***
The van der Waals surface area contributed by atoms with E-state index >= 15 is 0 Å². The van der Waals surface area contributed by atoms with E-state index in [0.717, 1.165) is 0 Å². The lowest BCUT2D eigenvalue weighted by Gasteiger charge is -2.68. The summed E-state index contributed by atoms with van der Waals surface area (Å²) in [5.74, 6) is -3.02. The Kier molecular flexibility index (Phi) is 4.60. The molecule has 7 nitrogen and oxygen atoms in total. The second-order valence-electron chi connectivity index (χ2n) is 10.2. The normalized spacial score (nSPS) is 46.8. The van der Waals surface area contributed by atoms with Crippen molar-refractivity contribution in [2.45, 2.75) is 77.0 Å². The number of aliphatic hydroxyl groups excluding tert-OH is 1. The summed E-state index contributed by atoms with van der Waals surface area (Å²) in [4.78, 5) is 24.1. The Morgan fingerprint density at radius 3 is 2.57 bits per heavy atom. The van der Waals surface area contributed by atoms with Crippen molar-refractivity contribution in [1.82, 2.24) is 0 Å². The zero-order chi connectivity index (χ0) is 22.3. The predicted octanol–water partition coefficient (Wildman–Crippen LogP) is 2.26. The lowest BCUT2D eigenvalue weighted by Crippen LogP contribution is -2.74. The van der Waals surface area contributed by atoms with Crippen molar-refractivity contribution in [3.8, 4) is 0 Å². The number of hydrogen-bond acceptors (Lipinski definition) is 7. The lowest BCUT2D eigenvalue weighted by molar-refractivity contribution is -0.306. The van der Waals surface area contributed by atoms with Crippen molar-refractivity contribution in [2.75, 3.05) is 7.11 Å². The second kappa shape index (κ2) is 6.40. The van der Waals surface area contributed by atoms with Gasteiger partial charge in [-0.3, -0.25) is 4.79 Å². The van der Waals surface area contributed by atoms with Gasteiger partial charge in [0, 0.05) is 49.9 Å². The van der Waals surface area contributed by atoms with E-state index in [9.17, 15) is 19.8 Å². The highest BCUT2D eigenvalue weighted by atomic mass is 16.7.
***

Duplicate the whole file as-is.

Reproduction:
The van der Waals surface area contributed by atoms with E-state index >= 15 is 0 Å². The van der Waals surface area contributed by atoms with E-state index in [0.717, 1.165) is 0 Å². The lowest BCUT2D eigenvalue weighted by Gasteiger charge is -2.68. The summed E-state index contributed by atoms with van der Waals surface area (Å²) in [5.74, 6) is -3.02. The Kier molecular flexibility index (Phi) is 4.60. The molecule has 7 nitrogen and oxygen atoms in total. The second-order valence-electron chi connectivity index (χ2n) is 10.2. The normalized spacial score (nSPS) is 46.8. The van der Waals surface area contributed by atoms with Crippen molar-refractivity contribution in [2.45, 2.75) is 77.0 Å². The number of aliphatic hydroxyl groups excluding tert-OH is 1. The summed E-state index contributed by atoms with van der Waals surface area (Å²) in [4.78, 5) is 24.1. The Morgan fingerprint density at radius 3 is 2.57 bits per heavy atom. The van der Waals surface area contributed by atoms with Crippen molar-refractivity contribution in [1.82, 2.24) is 0 Å². The zero-order chi connectivity index (χ0) is 22.3. The predicted octanol–water partition coefficient (Wildman–Crippen LogP) is 2.26. The lowest BCUT2D eigenvalue weighted by Crippen LogP contribution is -2.74. The van der Waals surface area contributed by atoms with Crippen molar-refractivity contribution in [3.8, 4) is 0 Å². The number of hydrogen-bond acceptors (Lipinski definition) is 7. The lowest BCUT2D eigenvalue weighted by molar-refractivity contribution is -0.306. The van der Waals surface area contributed by atoms with Crippen molar-refractivity contribution in [2.75, 3.05) is 7.11 Å². The second kappa shape index (κ2) is 6.40. The van der Waals surface area contributed by atoms with Gasteiger partial charge in [-0.3, -0.25) is 4.79 Å². The van der Waals surface area contributed by atoms with Gasteiger partial charge in [0, 0.05) is 49.9 Å². The van der Waals surface area contributed by atoms with E-state index in [9.17, 15) is 19.8 Å². The highest BCUT2D eigenvalue weighted by atomic mass is 16.7.